Nevada City, California’s ‘Goat Fund Me’ to Prevent Fires

The first step is to identify the most prone areas with the help of the fire chief, then reach out to residents there to tell them that there might soon be a special scent in the air. “You’ve got to let neighbors know: For a couple days you might get a smell,” Senum says. “Your dogs might be disturbed because they’re smelling goats and may want to go after them.”

Madeline Toro

To be clear, the goats don’t work alone. They have human handlers and their own muscle in the form of a big white dog. “They’re fiercely protective,” says Brad Fowler, owner of vegetation management company The Goat Works, which is working with the city. “In California we’ve got mountain lions and coyotes and, recently, wolves. The dogs, just by their presence and their bark, discourage predators to go somewhere else.”

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The operation doesn’t simply amount to letting goats loose on a property. “Basically we have a mobile ranch,” Fowler says. “We’re taking a ranch, essentially with all the infrastructure that’s included in that, to every place we go.” The team sets up solar-powered electric fences to keep the goats penned in a particular area. If possible, they hunt down local creeks or ponds, but they may also truck in their own water.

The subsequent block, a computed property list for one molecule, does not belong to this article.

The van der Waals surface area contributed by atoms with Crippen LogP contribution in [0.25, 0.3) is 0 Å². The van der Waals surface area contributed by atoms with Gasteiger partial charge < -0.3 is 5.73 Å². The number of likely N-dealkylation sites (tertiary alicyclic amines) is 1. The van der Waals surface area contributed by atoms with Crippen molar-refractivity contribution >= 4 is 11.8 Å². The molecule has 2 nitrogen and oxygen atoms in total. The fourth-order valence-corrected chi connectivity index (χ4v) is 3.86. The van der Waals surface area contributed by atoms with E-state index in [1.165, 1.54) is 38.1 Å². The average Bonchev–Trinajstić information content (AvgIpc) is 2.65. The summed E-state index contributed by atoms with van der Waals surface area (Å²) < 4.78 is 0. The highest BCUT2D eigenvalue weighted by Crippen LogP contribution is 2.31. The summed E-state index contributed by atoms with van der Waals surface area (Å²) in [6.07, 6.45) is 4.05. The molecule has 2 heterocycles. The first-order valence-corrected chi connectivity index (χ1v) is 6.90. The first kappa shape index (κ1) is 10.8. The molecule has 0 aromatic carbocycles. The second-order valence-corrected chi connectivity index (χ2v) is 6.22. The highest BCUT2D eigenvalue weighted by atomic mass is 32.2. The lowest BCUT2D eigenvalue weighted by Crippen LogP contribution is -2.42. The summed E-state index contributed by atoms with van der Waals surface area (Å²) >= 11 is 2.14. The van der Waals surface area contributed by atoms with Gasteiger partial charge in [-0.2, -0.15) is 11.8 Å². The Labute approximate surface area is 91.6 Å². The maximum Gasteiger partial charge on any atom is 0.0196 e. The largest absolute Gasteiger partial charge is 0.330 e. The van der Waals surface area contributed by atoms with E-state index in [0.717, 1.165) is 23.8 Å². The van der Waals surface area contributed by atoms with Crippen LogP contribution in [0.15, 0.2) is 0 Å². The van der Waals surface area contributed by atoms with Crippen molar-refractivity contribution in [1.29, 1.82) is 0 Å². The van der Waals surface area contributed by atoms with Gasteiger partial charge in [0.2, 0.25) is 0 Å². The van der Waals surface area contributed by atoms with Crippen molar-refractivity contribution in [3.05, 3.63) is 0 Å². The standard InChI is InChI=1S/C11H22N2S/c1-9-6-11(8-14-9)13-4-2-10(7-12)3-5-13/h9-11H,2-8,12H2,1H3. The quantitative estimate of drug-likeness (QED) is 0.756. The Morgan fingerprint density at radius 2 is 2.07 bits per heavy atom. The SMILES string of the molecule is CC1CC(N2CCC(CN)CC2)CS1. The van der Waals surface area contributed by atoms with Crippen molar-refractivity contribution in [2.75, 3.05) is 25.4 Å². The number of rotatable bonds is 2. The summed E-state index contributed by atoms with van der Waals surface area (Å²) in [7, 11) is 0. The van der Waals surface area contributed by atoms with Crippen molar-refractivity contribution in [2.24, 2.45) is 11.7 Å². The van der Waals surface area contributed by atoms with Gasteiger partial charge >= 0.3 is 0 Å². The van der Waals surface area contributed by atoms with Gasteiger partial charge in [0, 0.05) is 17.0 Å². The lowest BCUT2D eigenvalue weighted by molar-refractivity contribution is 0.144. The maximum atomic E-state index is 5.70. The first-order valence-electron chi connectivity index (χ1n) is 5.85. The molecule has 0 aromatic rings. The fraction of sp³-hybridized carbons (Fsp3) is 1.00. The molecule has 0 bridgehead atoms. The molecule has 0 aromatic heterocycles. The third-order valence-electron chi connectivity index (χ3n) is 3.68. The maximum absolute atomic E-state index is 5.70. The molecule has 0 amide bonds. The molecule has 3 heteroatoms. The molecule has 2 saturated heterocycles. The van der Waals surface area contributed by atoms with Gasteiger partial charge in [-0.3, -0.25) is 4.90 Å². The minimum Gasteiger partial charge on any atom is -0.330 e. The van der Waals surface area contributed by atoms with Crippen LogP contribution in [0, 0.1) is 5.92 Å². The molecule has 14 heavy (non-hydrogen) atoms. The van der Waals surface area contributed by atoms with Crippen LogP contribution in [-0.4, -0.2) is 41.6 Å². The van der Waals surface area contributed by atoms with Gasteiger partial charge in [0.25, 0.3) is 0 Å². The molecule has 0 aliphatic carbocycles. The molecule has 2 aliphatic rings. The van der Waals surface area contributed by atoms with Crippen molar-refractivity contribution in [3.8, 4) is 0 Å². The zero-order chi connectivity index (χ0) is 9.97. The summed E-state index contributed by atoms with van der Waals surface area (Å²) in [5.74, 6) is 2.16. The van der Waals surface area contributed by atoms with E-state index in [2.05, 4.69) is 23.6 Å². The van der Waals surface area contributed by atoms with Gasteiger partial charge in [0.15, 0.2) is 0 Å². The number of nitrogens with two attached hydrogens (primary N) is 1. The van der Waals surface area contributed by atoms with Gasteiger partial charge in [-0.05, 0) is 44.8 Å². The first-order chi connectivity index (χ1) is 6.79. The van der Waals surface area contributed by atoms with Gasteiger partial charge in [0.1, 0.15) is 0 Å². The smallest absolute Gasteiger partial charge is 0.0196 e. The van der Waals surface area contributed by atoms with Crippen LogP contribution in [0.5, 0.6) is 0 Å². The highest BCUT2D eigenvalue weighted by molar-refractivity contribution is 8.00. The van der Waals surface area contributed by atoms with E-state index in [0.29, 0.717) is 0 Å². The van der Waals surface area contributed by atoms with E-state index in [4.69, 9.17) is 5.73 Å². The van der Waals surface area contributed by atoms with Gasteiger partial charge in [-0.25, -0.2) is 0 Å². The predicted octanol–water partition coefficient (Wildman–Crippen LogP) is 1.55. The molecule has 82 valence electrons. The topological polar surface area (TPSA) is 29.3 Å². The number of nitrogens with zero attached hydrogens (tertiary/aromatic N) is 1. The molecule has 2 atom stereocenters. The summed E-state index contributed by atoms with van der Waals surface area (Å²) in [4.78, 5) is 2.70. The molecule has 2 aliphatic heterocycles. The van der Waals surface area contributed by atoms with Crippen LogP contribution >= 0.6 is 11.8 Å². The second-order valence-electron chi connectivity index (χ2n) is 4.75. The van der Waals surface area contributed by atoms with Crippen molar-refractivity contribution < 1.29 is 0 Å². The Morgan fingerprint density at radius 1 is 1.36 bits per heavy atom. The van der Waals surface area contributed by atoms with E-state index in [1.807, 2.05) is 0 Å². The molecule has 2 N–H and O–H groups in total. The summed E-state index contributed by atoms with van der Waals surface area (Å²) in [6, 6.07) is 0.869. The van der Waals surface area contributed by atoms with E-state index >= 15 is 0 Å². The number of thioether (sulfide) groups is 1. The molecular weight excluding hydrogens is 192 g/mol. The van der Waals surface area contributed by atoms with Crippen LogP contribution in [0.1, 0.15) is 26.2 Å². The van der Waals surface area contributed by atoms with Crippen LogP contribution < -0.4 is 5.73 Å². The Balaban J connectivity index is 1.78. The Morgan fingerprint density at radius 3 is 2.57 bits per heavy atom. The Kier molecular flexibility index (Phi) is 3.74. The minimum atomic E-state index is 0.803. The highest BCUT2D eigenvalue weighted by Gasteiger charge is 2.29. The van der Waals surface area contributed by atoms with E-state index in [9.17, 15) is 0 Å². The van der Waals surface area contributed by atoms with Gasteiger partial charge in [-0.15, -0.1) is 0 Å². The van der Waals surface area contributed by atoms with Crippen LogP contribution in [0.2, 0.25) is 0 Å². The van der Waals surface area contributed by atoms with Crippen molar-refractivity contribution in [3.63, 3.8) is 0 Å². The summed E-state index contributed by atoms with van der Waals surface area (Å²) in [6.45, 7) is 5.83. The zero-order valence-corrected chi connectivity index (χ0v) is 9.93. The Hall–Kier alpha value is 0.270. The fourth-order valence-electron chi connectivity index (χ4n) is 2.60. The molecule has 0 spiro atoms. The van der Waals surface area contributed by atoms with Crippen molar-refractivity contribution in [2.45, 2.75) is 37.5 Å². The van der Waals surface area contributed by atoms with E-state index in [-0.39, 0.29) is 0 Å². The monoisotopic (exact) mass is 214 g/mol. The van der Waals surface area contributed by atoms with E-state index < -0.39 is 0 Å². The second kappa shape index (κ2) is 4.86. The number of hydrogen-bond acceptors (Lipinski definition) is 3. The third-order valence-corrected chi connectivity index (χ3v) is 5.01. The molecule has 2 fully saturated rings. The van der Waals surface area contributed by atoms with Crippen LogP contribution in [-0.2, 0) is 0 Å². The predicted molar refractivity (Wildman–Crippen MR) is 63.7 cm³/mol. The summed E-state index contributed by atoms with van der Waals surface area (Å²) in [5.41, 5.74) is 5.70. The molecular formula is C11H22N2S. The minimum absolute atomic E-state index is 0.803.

But for the most part, once they’re in place, the goats are self-starters. They’re highly efficient vegetation managers, since they convert a plant’s solar energy into protein and poop, which nourishes the ecosystem, whereas human crews have to cart off what they clear. They’ll eat most plants from the shoulder up, so dead grasses and such. (If you want to really clear grass, sheep are your best bet.) Nevada City has a particular problem with out-of-control blackberry bushes, whose thorns are no problem for the goats. “They’ve got really nimble lips,” says Fowler. “It’s funny to watch them. They’ll hold the branch with their lips and reach in and bite it off with their back teeth.”

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